The party's failure isn’t just the result of Republican negativity.
By Harold Meyerson
Democrats had ample reason to fear that this year’s midterm elections would not go well for them, but bad doesn’t begin to describe what happened to them—and the nation—yesterday. Catastrophic is more like it.
Democrats didn’t just lose the Senate; they lost statehouse after statehouse. They didn’t just lose the red states; they lost the purple and the blue. They lost the governorships of Maryland, Massachusetts and Illinois, and had the governor’s contest thrown into the legislature by the failure of their incumbent governor to win 50 percent of the vote in the socialist enclave of Vermont. They lost their last white member of the House from the deep South (Georgia’s John Barrow), but they also lost seats in the deep North—two in New York, one in New Hampshire, possibly one in Maine, and they are clinging to narrow leads in two of Connecticut’s five districts. Their statewide down-ticket candidates will probably all claim victory in deep-blue California, but by margins far narrower than those they’re accustomed to, and some presumably safe Golden State House seats are in danger as I write.
A defeat this comprehensive should compel the Democrats to acknowledge that their problems go beyond the six-year jinx—the year in a two-term presidency that usually sees a rout of the president’s party in Congress—the smaller electorates of midterm elections, the Republican suppression of the minority and youth vote, and even the flood of money that has deformed our democracy. A defeat of this magnitude suggests that the Democrats are in the same fix as most of the center-left parties of Europe—parties that purport to be the economic advocates of the middle and working classes, but preside over abysmal economies with no clear sense of how to make them better.
In Europe, the austerity economics that the European Union enforces at the insistence of Germany has caused massive disaffection from the ranks of the governing parties of Southern Europe, whether center-left or center-right. In the U.S., the declining economic prospects of the Democrats’ core constituencies—minorities and the young—greatly reduced their turnout in yesterday’s elections. Democrats pointed to the economy’s recent growth, but apparently did so at their own peril: When 95 percent of the income growth since the recovery began goes to the wealthiest 1 percent, as U.C. Berkeley economist Emmanuel Saez has documented, reports of a recovery strike most Americans as news from a faraway land.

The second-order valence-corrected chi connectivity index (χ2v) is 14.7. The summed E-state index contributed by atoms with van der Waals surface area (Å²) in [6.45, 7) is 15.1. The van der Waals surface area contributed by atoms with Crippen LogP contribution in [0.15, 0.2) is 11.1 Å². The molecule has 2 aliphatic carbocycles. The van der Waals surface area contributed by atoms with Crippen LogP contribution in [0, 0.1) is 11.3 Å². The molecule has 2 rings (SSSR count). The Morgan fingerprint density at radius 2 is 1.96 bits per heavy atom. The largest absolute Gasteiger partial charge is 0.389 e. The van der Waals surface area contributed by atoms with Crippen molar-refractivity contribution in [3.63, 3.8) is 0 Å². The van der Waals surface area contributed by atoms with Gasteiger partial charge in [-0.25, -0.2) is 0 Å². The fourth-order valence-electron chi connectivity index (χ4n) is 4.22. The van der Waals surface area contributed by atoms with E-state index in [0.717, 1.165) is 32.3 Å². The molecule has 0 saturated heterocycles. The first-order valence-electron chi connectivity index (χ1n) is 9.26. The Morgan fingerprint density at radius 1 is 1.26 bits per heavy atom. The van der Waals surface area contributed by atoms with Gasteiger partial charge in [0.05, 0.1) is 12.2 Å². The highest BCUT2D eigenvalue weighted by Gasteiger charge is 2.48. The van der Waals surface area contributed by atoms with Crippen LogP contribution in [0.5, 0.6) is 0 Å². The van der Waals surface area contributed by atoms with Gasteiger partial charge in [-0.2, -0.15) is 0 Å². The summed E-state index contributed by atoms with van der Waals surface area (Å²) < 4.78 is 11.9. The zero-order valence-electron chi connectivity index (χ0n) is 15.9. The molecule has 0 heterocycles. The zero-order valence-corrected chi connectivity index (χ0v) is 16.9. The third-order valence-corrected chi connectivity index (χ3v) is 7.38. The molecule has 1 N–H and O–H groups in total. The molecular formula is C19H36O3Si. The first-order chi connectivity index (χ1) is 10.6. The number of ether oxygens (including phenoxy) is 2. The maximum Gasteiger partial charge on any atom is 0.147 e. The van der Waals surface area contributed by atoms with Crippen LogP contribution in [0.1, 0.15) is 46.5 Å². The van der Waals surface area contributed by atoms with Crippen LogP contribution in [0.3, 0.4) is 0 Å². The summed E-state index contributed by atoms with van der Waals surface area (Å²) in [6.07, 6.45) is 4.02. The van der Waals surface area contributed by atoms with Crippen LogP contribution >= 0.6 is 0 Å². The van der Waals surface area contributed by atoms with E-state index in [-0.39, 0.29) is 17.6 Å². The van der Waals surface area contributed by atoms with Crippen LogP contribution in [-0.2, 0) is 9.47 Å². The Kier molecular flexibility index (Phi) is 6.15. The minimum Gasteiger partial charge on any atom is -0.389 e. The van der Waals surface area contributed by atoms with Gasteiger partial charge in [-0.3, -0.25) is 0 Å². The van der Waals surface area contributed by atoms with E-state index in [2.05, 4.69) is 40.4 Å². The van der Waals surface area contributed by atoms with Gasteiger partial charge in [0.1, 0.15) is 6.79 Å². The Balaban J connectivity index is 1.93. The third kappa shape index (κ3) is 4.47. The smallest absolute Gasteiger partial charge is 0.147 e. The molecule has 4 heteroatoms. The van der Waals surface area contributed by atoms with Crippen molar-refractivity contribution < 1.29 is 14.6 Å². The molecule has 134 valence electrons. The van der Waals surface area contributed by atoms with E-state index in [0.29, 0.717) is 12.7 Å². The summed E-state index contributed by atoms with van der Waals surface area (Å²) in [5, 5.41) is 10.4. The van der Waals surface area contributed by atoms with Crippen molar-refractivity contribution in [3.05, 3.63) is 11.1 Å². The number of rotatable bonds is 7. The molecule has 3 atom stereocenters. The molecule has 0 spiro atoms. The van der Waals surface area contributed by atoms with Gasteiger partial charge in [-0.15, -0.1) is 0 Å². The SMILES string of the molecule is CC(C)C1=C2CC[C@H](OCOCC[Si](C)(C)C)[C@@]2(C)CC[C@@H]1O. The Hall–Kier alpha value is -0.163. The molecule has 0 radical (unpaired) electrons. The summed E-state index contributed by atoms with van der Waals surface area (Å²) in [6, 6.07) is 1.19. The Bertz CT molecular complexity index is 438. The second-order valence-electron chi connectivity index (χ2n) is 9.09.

Wherever Americans could directly diminish economic inequality and better the lot of the poor in yesterday’s elections, they did. South Dakota, Arkansas and Nebraska joined San Francisco and Oakland in voting to raise their minimum wage—the one and only indication in yesterday’s vote that the ghost of the New Deal coalition still stalks the land. But when it came to Democratic senators who had voted to raise that wage in the Senate, and Democratic candidates who endorsed a higher wage in their campaigns, voters often remained cool. The Republican Congress’s refusal to raise the wage, like its refusal to fund an infrastructure program that would create jobs, or enact immigration reform, or reduce payments on student loans, redounded more to the detriment of the Democrats—who couldn’t turn out the voters who would have benefited from such policies—than it did the Republicans.
But the Democrats’ failure isn’t just the result of Republican negativity. It’s also intellectual and ideological. What, besides raising the minimum wage, do the Democrats propose to do about the shift in income from wages to profits, from labor to capital, from the 99 percent to the 1 percent? How do they deliver for an embattled middle class in a globalized, de-unionized, far-from-full-employment economy, where workers have lost the power they once wielded to ensure a more equitable distribution of income and wealth? What Democrat, besides Elizabeth Warren, campaigned this year to diminish the sway of the banks? Who proposed policies that would give workers the power to win more stable employment and higher incomes, not just at the level of the minimum wage but across the economic spectrum?
The party’s demographic edge and its advantage on cultural issues will still serve it well in presidential elections. But they’re demonstrably not enough in midterm contests, and may not suffice even in presidential years unless the Democrats can credibly campaign again as the party that can produce broadly shared prosperity. There is work, much work, to be done.
Reprinted with permission from The American Prospect.
|Harold Meyerson is editor-at-large of The American Prospect and a Washington Post columnist. He is a Vice Chair of DSA.|
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